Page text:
Jazzmaster neck woes

Discussion in 'Squier Offset Guitars' started by ancientsurf, Mar 13, 2019.

  1. ancientsurf

    ancientsurf Squier-Meister

    Age:
    65
    136
    Mar 16, 2013
    Hawick, Scotland
    I followed a recent post about a Jazzmaster neck and reckon that the neck on mine is similarly afflicted.

    I bought mine new about 2012 just after I bought a Jag, and realised I just couldn't get the action down to match the Jag. I had just returned to playing after a long lay-off so wasn't exactly familiar with set-ups etc.

    The end result of all this was the JM hardly got played, as the necks on my Epiphone LP, Jag, and an Affinity Strat were all great, and every time I picked the JM up I just couldn't be bothered with it for long.

    Recently I decided to try and tackle the problem, and shimmed the neck with the good old top of the range credit card shim.

    Almost immediately I noticed a difference, although I had to raise the bridge quite a bit to cope with the new neck angle. However, after a week or so the strings started to buzz again. The bridge is sitting well up so I wasn't too keen to raise it much higher. I turned the truss rod the regulation quarter turn, and that worked for another few days. Since then I have had to keep turning the truss rod, and I reckon it must be quite near the limit of its travel. Same thing happens all the time, and I took the 11s off it and put on balanced tension 10s.

    The 10s seem to have eased the problem slightly, but I fear that I'm going to need to replace the neck. For some reason the neck on my VMJM seems to be made of very flexible timber and it is very easy to bend the neck backwards towards my body when I'm playing it. No other guitar I've ever owned has had a neck like it, with so much flexibility.

    I would try and attach photos but my mobile (cell) phone is crap with photos, and in any case there is no visible clue (to me) as to what is actually wrong. I suspect the neck is very slightly slightly twisted in a clockwise direction, in which case I think it's new neck time. I'll possibly try the neck off my Affinity Strat and if that does the trick I'll get a new neck.

    I've heard so many great things about these VMJMs, and I'd like to be able to spend more time playing mine rather than cursing it.

    I've recently gone down the Gretsch road, and find that the necks on those are far more stable than on any Squier. They too are made in China and Indonesia, but it seems different trees must be involved in their construction. Does anybody know whether this is a particular issue with the 2102 Made in Indonesia VMJM, or have I just been unlucky? It's still the same as it came brand new out of the box, except for the shim.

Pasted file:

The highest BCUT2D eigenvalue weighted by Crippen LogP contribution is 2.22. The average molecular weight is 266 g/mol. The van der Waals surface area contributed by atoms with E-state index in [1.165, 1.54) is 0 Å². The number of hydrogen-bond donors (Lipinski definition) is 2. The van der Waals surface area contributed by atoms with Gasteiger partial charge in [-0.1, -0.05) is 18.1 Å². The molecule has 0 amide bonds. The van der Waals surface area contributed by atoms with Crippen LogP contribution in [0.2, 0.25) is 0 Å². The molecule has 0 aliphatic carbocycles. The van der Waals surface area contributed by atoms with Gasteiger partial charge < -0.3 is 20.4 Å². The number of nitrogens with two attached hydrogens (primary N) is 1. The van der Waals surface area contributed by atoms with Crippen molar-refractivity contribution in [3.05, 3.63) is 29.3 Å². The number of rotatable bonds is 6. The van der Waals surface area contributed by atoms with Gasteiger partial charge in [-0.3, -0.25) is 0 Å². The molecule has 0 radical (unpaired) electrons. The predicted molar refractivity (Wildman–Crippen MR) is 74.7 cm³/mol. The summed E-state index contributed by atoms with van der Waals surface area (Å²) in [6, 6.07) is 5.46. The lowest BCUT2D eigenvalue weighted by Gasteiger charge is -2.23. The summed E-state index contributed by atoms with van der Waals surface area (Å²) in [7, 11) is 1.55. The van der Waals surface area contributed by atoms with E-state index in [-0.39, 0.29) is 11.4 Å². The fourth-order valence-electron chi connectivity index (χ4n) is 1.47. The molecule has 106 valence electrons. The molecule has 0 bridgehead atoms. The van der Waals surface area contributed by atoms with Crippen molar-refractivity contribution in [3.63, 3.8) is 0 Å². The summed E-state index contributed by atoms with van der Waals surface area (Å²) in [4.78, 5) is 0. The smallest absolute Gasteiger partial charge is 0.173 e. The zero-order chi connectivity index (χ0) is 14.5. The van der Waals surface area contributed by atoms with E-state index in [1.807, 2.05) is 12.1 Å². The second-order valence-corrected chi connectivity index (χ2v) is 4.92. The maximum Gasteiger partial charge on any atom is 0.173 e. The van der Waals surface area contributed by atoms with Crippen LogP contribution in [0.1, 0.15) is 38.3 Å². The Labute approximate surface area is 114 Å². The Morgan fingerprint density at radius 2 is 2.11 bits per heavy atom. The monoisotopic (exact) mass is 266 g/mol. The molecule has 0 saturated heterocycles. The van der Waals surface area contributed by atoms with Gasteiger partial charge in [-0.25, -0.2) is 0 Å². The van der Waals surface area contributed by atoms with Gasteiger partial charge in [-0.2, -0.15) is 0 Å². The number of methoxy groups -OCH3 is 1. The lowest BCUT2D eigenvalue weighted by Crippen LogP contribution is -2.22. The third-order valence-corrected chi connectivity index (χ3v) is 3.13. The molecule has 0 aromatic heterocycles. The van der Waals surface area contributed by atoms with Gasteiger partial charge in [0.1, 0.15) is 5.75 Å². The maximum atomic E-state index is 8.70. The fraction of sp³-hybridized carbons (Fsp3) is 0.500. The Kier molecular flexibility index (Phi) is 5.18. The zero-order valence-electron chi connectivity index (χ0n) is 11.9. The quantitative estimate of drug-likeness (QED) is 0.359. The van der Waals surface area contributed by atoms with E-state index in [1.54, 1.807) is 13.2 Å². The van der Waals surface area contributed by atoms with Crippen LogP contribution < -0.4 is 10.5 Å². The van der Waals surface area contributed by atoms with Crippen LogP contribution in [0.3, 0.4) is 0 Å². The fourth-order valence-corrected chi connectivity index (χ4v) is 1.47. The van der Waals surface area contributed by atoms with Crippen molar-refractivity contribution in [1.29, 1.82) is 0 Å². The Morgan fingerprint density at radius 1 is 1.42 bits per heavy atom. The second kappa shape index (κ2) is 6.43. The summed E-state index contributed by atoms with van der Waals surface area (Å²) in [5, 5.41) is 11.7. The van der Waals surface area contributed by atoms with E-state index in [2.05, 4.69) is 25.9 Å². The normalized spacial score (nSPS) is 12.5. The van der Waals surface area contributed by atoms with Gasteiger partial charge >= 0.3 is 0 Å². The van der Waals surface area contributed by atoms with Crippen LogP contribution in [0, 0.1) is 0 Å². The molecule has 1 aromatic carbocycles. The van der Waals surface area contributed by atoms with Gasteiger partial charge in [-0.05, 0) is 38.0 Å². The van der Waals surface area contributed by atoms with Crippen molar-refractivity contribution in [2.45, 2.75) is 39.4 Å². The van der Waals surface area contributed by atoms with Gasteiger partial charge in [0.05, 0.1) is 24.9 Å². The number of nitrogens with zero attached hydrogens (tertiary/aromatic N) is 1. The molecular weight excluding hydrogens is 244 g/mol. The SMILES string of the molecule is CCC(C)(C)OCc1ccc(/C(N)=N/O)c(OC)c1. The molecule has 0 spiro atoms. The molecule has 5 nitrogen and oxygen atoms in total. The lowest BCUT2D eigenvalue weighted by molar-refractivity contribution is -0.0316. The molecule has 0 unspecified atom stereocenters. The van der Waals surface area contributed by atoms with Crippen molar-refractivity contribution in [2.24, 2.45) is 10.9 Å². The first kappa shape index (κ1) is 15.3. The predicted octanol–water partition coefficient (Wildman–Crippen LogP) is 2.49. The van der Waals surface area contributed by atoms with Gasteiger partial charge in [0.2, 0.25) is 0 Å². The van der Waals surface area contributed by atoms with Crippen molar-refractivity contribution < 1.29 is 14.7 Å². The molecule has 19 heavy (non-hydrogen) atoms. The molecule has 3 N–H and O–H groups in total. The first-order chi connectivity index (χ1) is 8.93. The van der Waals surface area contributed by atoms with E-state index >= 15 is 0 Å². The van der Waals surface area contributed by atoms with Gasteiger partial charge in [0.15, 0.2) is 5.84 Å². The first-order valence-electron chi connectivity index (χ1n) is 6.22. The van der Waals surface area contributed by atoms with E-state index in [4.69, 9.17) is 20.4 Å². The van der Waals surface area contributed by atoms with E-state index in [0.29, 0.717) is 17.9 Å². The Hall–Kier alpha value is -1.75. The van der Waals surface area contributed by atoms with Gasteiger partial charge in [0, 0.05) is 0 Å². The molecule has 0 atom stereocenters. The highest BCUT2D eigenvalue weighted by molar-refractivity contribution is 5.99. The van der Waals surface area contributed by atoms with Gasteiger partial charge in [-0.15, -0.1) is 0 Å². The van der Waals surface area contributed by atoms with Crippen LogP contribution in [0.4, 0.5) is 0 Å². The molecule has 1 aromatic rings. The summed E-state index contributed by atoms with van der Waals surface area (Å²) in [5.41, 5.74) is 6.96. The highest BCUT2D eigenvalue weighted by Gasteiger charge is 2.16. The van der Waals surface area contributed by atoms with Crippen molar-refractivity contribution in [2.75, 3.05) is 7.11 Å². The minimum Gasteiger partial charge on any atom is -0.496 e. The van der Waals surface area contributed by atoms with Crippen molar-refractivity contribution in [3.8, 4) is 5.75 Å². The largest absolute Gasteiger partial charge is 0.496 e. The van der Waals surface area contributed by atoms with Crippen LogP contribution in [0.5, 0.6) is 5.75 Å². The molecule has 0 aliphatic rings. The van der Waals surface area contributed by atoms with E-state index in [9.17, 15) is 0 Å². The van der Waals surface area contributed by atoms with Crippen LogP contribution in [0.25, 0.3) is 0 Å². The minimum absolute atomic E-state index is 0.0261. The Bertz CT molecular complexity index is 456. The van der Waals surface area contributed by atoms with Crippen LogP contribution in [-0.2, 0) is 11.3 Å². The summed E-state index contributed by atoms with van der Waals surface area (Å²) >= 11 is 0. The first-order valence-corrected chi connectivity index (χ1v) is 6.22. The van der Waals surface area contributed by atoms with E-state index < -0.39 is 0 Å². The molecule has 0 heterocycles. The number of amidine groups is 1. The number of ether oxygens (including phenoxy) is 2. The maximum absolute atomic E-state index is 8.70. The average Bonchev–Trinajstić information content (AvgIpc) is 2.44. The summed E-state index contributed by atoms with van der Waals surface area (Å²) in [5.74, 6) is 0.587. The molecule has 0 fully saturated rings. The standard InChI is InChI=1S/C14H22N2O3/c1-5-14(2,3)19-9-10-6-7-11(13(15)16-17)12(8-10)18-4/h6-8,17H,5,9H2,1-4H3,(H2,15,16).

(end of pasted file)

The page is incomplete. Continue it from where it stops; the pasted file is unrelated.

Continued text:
2. squierbilly

    squierbilly Dr. Squier

    Apr 21, 2013
    sunny phoenix
    Is the neck properly seated in the pocket.. when the screws grab in the body it is real difficult to seat the neck without the screws binding first.. the cure is to clean the threads out of the body so the screws pass without binding.. the only threading should be in the neck..
    Also a twist in the neck should be visible if thats an issue..
    Sight down the fretboad from the nut and/or the heel.. either way should reveal a twiist in the neck if that is a issue..
     
    so1om, duceditor and Guitarmageddon like this.
  3. Guitarmageddon

    Guitarmageddon Squier-holic

    Sep 27, 2014
    Canada
    What is your current relief setting and action height? If you're not sure, I can give you great video links.

    A credit card piece is also a super thick shim!
     
  4. ancientsurf

    ancientsurf Squier-Meister

    Age:
    65
    136
    Mar 16, 2013
    Hawick, Scotland
    Action height is roughly 1.4 mm at 12th fret on top E string, and 1.9 mm on bottom E.

    Relief setting is width of two sheets of normal printer paper between the 7th and 10th frets. I have a string gauge somewhere, but have misplaced it. I believe those settings are all within the normal ranges, although I can get the action down on all of my other guitars to about 1 mm on the high E.

    What appears to happen is the truss rod straightens the neck for a while, but it then bends back into a slight bow. I've tried deliberately putting relief in the neck by loosening the truss rod, but every time I do that the action between the 7th and 12th frets is too high on the top three or four strings, and gets higher over a few days. Adjusting the bridge height or string saddles just tends to make things worse. Since I put the 10s on I lowered the bridge slightly, and it isn't as bad as it was, but I still don't find it very comfortable to play at all, compared with my other guitars.

    I checked the neck by sighting along fretboard from the nut end and there is no discernible twist, as I believed was the case.